So… BRT wants to “rebrand” by buying up the empty shell that is the NZI, then it immediately installs a complete ideologue from a CATO-style thinktank to be it’s ED? What’s the point here? Who do they think they’re kidding? It’s *exactly* the same brand as the BRT.

    [DPF: I’d wait to see its output before I brand it]

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  3. YesWeDid (1,058 comments) says:

    Hey Keith; can’t your tiny brain get around the idea that if you take the same people saying the same things but rebrand the organisation then its all totally different?

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  4. SalParadise (54 comments) says:

    Hi DPF,

    Will the New Zealand Initiative be releasing a full list of it’s donors?

    [DPF: I’m not on the Board but the NZBR used to publish a list of all its members, and my expectation is that NZI will do the same. As far as I know they have members, not donors]

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  5. The Scorned (719 comments) says:

    With the overwhelming number of socialist outputs in this country spreading utter nonsense its funny that one alternate voice cause the lefty backs to get up…

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  6. Keith Ng (22 comments) says:

    Sure, David. I don’t want to judge a book by its cover, publisher, author, subject matter or previous editions.

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  7. dmz (21 comments) says:

    Unlike these tiny-brained greenies, I for one look forward to seeing the completely different aspect that the rebranding will bring us, much like breeding a chihuahua and a bull mastiff results in the magnificent breed known as the Chibhuastiff. I confidently expect a violent and unexpected swing to the left, advocating increased investment in public transport and renewable energy.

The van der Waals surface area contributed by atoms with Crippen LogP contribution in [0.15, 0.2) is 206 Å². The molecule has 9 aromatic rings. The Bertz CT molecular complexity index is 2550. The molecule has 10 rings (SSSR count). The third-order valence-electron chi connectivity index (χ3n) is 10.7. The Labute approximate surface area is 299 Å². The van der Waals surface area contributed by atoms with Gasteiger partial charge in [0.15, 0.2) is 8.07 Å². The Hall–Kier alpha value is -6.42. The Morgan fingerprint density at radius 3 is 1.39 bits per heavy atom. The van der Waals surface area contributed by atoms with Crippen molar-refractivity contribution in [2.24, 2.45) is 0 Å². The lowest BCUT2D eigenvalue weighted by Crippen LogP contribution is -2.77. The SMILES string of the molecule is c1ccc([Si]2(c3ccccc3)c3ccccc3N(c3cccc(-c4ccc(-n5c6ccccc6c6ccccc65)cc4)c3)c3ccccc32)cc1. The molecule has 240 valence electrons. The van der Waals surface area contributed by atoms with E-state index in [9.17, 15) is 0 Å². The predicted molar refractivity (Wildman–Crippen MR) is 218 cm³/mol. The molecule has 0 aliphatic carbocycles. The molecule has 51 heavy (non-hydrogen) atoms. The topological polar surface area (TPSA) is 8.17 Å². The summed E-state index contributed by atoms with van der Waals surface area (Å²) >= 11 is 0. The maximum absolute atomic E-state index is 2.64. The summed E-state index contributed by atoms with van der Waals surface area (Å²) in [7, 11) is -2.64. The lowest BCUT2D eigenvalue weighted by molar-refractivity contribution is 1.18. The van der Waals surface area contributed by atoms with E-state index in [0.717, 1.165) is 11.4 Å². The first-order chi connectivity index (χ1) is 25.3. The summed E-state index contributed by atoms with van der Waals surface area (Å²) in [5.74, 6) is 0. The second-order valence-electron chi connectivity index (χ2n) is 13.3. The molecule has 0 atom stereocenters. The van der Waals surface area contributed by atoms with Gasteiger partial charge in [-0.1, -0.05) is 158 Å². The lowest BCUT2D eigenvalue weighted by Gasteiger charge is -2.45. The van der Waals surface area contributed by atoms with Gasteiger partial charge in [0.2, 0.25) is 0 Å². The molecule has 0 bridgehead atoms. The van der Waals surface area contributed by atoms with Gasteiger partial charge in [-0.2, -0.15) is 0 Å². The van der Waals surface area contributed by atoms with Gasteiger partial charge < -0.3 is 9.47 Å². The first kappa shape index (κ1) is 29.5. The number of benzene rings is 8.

I also look forward to the entirely open and transparent meetings of the new organisation being screened in bright, vivid, pornalicious 3D TV.

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  8. mikenmild (13,284 comments) says:

    Maybe they’ve moved on from 3D porn and will be advocating NZ invest in even more advanced technology, like cold fusion, time travel or teleportation.

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  9. Falafulu Fisi (2,142 comments) says:

    The very existence of lobbyists from businesses is the result of government interventions in the economy. The means of production is owned privately and the fucking government has no legitimate role in interfering. Business lobbyists is a modern day thing for the very reason that the Govt is interfering in every aspects of businesses, from minimum wage to worker’s rights? Fucking workers’ rights? Umm! When a business goes under, the workers don’t suffer , the owner does because he/she bears all the risks. He/she lose everything.